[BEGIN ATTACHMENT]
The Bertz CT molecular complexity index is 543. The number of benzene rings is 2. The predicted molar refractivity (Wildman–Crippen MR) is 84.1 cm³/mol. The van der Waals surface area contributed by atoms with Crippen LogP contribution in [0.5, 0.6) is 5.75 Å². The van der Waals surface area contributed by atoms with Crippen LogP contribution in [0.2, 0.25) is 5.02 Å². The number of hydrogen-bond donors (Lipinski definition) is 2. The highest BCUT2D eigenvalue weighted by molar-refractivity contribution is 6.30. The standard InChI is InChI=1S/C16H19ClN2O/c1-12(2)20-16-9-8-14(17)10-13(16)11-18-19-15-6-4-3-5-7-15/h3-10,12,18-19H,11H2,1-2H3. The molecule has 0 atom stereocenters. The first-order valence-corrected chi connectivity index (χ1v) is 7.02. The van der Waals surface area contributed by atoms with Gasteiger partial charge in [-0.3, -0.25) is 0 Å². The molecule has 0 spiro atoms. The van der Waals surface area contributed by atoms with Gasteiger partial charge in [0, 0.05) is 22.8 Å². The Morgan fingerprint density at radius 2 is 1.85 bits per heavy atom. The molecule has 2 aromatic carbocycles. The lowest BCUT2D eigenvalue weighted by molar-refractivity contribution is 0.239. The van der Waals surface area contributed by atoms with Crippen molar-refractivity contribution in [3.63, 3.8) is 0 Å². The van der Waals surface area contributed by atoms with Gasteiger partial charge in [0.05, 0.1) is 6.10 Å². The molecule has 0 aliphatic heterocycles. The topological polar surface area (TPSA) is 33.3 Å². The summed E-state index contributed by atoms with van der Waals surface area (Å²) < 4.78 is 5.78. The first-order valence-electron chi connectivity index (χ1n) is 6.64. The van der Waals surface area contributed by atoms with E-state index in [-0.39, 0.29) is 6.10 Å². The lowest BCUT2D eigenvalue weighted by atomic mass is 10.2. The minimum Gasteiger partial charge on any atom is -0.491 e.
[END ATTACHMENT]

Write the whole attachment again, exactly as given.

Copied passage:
The Bertz CT molecular complexity index is 543. The number of benzene rings is 2. The predicted molar refractivity (Wildman–Crippen MR) is 84.1 cm³/mol. The van der Waals surface area contributed by atoms with Crippen LogP contribution in [0.5, 0.6) is 5.75 Å². The van der Waals surface area contributed by atoms with Crippen LogP contribution in [0.2, 0.25) is 5.02 Å². The number of hydrogen-bond donors (Lipinski definition) is 2. The highest BCUT2D eigenvalue weighted by molar-refractivity contribution is 6.30. The standard InChI is InChI=1S/C16H19ClN2O/c1-12(2)20-16-9-8-14(17)10-13(16)11-18-19-15-6-4-3-5-7-15/h3-10,12,18-19H,11H2,1-2H3. The molecule has 0 atom stereocenters. The first-order valence-corrected chi connectivity index (χ1v) is 7.02. The van der Waals surface area contributed by atoms with Gasteiger partial charge in [-0.3, -0.25) is 0 Å². The molecule has 0 spiro atoms. The van der Waals surface area contributed by atoms with Gasteiger partial charge in [0, 0.05) is 22.8 Å². The Morgan fingerprint density at radius 2 is 1.85 bits per heavy atom. The molecule has 2 aromatic carbocycles. The lowest BCUT2D eigenvalue weighted by molar-refractivity contribution is 0.239. The van der Waals surface area contributed by atoms with Crippen molar-refractivity contribution in [3.63, 3.8) is 0 Å². The van der Waals surface area contributed by atoms with Gasteiger partial charge in [0.05, 0.1) is 6.10 Å². The molecule has 0 aliphatic heterocycles. The topological polar surface area (TPSA) is 33.3 Å². The summed E-state index contributed by atoms with van der Waals surface area (Å²) < 4.78 is 5.78. The first-order valence-electron chi connectivity index (χ1n) is 6.64. The van der Waals surface area contributed by atoms with E-state index in [-0.39, 0.29) is 6.10 Å². The lowest BCUT2D eigenvalue weighted by atomic mass is 10.2. The minimum Gasteiger partial charge on any atom is -0.491 e.